Op-ed: Environmental racism is harming people of color 

Elena Hernandez, contributor

In 2019, the Rhodium Group, an independent research provider that gathers information in energy and climate change, in partnership with the U.S. Environmental Protection Agency, or EPA, and the Census Bureau conducted a survey and found that Hispanics are significantly more likely to live near areas in high traffic proximity and volume of pollution compared to white Americans. The historical practice of redlining is part of environmental racism, and it  has affected the health and quality of life for millions of Hispanics and Black Americans.

In the 1930s, the U.S. government created maps of cities across the country based on the “riskiness” of different neighborhoods for real estate investment. Communities and neighborhoods deemed “hazardous” by the government were those heavily populated by Black Americans and Hispanics, which were largely surrounded by major industrial districts and highways. Areas considered “desirable” were those with a large white American population. 

Since the 1980s, research has shown and proven people of color and ethnic minorities are at a higher exposure rate of environmental contamination due to improper industry practices, which are a direct result of redlining.

According to a journal published by the Environmental Science and Technology Letters, Hispanics and Black Americans are exposed to more smog and fine particulate matter compared to white Americans. This heightened exposure puts the health of both communities at a greater risk. Cars, trains and many other forms of transportation emit diesel, CO2 and particle pollution, which negatively impact people’s cardiovascular health, and increase the risk of cancer. 

The Rhodium Group conducted another survey and found Hispanics are at a 12% toxic air cancer risk while Black Americans are faced with a 19% risk. This poses the questions of how this risk has played a role in major health crises, such as the pandemic. Officials stated that underlying issues faced by people of color and ethnic minorities contributed to the disproportionality in hospitalization and death due to COVID-19.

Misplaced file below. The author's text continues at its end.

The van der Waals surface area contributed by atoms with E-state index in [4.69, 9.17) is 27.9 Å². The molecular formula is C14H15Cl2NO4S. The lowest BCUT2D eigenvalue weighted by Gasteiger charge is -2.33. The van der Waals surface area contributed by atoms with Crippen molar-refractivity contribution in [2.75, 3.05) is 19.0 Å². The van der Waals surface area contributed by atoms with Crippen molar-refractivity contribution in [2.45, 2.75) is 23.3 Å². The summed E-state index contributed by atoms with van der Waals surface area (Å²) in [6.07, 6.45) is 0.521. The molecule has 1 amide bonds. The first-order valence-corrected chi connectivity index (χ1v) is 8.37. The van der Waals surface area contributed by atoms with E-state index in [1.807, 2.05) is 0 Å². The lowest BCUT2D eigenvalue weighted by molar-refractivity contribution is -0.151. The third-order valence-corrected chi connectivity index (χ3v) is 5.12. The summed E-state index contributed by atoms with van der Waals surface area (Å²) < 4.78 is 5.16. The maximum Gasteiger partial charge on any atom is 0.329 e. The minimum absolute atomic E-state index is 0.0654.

Though some may argue  the correlation between the death rates and pollution is unrelated, cities and towns rating 11 on the EPA’s environmental risk measures, which are assessed based on the gravity the effects may have on the health of humans, were faced with larger COVID-19 death rates compared to communities rating two or lower. 

The government continues to ignore the improper practices of major white corporations as they directly impact the living conditions of Hispanics and Black Americans living near industrial plants. For example, a small Hispanic community in the San Luis Valley noticed trucks constantly passing through town with what seemed to be waste until the community found out the trucks contained uranium. After the community spoke out against the improper disposal, the company realized the paperwork had not been updated for the past 30 years. 

Our government and major corporations have and still continue to disregard the safety of millions of Americans. Living near Newark, New Jersey, one of the most heavily contaminated cities in the U.S., led me to wonder “will I fall victim to the racist practices that riddle the government?”  

As I begin to question these racist practices, I know students who come from similar areas may also feel a sense of distress. Northeastern University is home to students of different identities from across the globe. As future members of the workforce, we have the power to change lives. We can use our voices to inform lawmakers of the effects of redlining and how Americans are still suffering today through increased cancer and respiratory risks, and a myriad of other health complications as a result. As students, we can also conduct research on environmental racism and its effects today in Boston. We can use our knowledge and inform lawmakers of the effects of redlining and how communities in Boston are still being affected. We have so much power as students, armed with the tools of knowledge and education. Therefore, let us use it to improve the lives of others and fight these racist governmental policies.  

Elena Hernandez is a first year psychology major. She can be reached at [email protected]